People march in memory of synagogue victims in Pittsburgh, 30 October (Reuters/File photo)
PITTSBURGH, United States – To Jewish American activist Maya Haber, last week's synagogue massacre in Pittsburgh was political by nature.
That's why, she says, tears are not enough to mourn the victims — she's responding to the tragedy with political action.
"I'm not going to sit and sob about the 11 people who got killed in the synagogue; I'm going to go out and do this," Haber told MEE.
On Thursday, Haber was among dozen of activists who knocked on doors and made phone calls to urge people to vote in the upcoming midterm elections, set for 6 November.
While she only found a few residents home on the rainy afternoon, most of whom said they already planned to vote, she took the opportunity to stress the importance of the elections.
Occasionally, she was met with enthusiasm that matched hers. "If I have to crawl [to get to the polls], I will," one resident told her.
Local organisations, including Jewish and LGBT groups, organised Thursday's canvassing event to engage voters ahead of the historically decisive vote next week. "As we move from one act of violence against vulnerable populations to another, we mustn't forget that our liberation is bound together," the event's Facebook page read.
The feelings were there. Racism didn't just start; anti-Semitism didn't just start. But the president has made it okay for this sort of hate to become action
-Jodi Hirsh, Sequal Consulting
The canvassing also came less than a week after what is believed to have been the most deadly anti-Semitic attack in US history.
Last Saturday, a gunman fatally shot 11 people at the Tree of Life Synagogue in Pittsburgh. Robert Bowers, the alleged shooter who is facing dozens of federal hate crime charges, had made anti-Semitic comments on social media.
Before allegedly carrying out the attack, he raged against the Hebrew Immigrant Aid Society (HIAS), a US non-profit that provides humanitarian assistance to refugees.
"HIAS likes to bring invaders in that kill our people," Bowers wrote on social media.
'We're all hearing it'
In US politics, covertly racist statements meant for far-right audiences have become known as a dog whistle – a sound that only the intended audience may hear.
But Trump's critics say he has moved beyond attempting to hide his xenophobia, openly normalising overt racism in the country.
"It is no longer (a) dog whistle; the dogs are barking," said Haber, who is originally from Israel. "We're all hearing it."
Jodi Hirsh, co-founder of Sequal Consulting, a communications agency that helped organise Thursday's canvassing event, said the synagogue attack was the latest "in a string of building violence and hate" that has targeted vulnerable individuals and communities.
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"This affects all of us; we're all victims of this administration," Hirsh told MEE. "There's only one way to come out of that – and that is to change who represents us. That's what everyone is working on doing."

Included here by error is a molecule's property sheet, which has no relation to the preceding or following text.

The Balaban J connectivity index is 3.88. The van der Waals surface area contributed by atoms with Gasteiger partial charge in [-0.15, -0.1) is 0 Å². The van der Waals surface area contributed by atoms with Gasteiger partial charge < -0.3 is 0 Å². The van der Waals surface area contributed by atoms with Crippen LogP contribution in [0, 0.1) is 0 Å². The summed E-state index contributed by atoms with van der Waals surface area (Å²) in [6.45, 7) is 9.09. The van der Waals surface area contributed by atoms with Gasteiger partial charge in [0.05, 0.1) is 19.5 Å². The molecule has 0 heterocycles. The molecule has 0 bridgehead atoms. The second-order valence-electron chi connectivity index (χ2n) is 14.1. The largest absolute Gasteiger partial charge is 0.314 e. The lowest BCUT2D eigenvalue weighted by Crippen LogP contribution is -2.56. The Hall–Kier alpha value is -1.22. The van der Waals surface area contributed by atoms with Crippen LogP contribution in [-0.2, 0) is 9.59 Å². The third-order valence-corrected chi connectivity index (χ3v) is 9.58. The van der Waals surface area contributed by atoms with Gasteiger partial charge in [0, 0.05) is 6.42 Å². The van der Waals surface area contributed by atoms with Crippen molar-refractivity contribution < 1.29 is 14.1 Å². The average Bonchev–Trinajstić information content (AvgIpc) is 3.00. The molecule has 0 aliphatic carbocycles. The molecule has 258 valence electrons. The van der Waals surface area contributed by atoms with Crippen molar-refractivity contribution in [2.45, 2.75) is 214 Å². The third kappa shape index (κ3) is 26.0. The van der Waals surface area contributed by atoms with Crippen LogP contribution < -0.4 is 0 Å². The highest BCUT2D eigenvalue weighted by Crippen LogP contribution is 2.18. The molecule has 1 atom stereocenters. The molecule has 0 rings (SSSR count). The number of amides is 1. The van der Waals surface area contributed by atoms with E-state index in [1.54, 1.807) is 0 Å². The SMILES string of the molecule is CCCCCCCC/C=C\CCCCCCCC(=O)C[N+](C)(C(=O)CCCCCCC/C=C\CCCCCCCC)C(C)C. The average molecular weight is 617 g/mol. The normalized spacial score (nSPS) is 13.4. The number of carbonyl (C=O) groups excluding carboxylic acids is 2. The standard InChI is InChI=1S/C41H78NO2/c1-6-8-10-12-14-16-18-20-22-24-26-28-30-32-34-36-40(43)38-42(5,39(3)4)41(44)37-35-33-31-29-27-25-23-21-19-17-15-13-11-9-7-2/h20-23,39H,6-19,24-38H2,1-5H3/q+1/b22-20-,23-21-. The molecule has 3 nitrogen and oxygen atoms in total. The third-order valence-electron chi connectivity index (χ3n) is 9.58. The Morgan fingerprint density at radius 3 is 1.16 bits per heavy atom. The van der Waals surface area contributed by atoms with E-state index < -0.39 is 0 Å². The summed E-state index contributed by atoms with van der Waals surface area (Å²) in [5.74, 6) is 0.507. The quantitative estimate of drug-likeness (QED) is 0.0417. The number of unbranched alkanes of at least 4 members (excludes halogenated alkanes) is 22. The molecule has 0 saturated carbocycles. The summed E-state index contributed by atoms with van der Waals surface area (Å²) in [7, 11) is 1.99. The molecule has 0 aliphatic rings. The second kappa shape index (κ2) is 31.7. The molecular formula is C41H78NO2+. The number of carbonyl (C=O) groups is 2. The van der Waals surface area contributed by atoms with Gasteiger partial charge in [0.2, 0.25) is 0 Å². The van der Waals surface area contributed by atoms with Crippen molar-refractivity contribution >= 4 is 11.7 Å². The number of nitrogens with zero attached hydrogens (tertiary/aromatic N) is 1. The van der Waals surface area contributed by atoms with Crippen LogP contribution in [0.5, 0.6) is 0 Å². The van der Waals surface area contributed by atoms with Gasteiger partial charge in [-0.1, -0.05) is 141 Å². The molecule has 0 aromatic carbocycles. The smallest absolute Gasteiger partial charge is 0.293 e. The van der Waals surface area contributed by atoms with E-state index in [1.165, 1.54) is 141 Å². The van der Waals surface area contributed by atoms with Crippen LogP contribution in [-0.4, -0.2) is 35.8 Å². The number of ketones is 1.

The canvassing aims to remind me people of the need to participate in the political process, she added. "Democracy goes away if you don't engage in it."
All the seats in the House of Representatives and about a third of the Senate will be up for grabs in the midterms on Tuesday. Both chambers are currently controlled by Republicans and Democrats are looking to gain a majority in Congress to impede US President Donald Trump's agenda.
Ed Gainey, a Pennsylvania state representative whose district includes parts of Pittsburgh, framed voting in the upcoming polls as an act of resistance against hatred.
"To have an impact on politics, you need to have a passion for wanting to see a better humanity," Gainey, a Democrat, told MEE. "And so, wanting to see a better humanity, it makes you want to go vote to make sure that people are not discriminated against."
Gainey also urged Americans to reach out across ethnic and religious divides and show interest in each others' cultures.
"The more that we show how we can come together through understanding each other better, it definitely helps love conquer hate," he said. "I'm not scared of hate; what I'm scared of is when we don't show love."
Blaming Trump for hate
Activists have blamed Trump and his Republican Party for the uppick of hate crimes leading up to the shooting on Saturday. The president, who calls himself a "nationalist", has been embraced by neo-Nazis and white supremacists.
Two days after the Pittsburgh attack, Trump mirrored Bowers' anti-immigrant language, describing a group of Central American migrants planning to apply for asylum at the US border as an "invasion".
And on Wednesday, the president released a racially charged campaign ad featuring an undocumented Mexican immigrant in court bragging about killing two police officers.
— Donald J. Trump (@realDonaldTrump) October 31, 2018
Trump and his supporters deny allegations of racism and argue that their stance on immigration is about protecting US borders.
The president has deflected accusations of anti-Semitism by highlighting the fact that Jared Kushner, his senior adviser and son-in-law, is Jewish. Republicans also point to their strong support for Israel as proof they aren't anti-Jewish.
Still, Haber accused the Republican Party of stoking anti-Semitism by vilifying George Soros, a Jewish billionaire who funds liberal causes, and said Trump's rhetorical attacks on immigrants and refugees played a major role in the synagogue massacre.
Hirsh, of Sequal Consulting, echoed Haber's view that Trump has enabled violence.
"The feelings were there. Racism didn't just start; anti-Semitism didn't just start. But the president has made it okay for this sort of hate to become action," Hirsh said.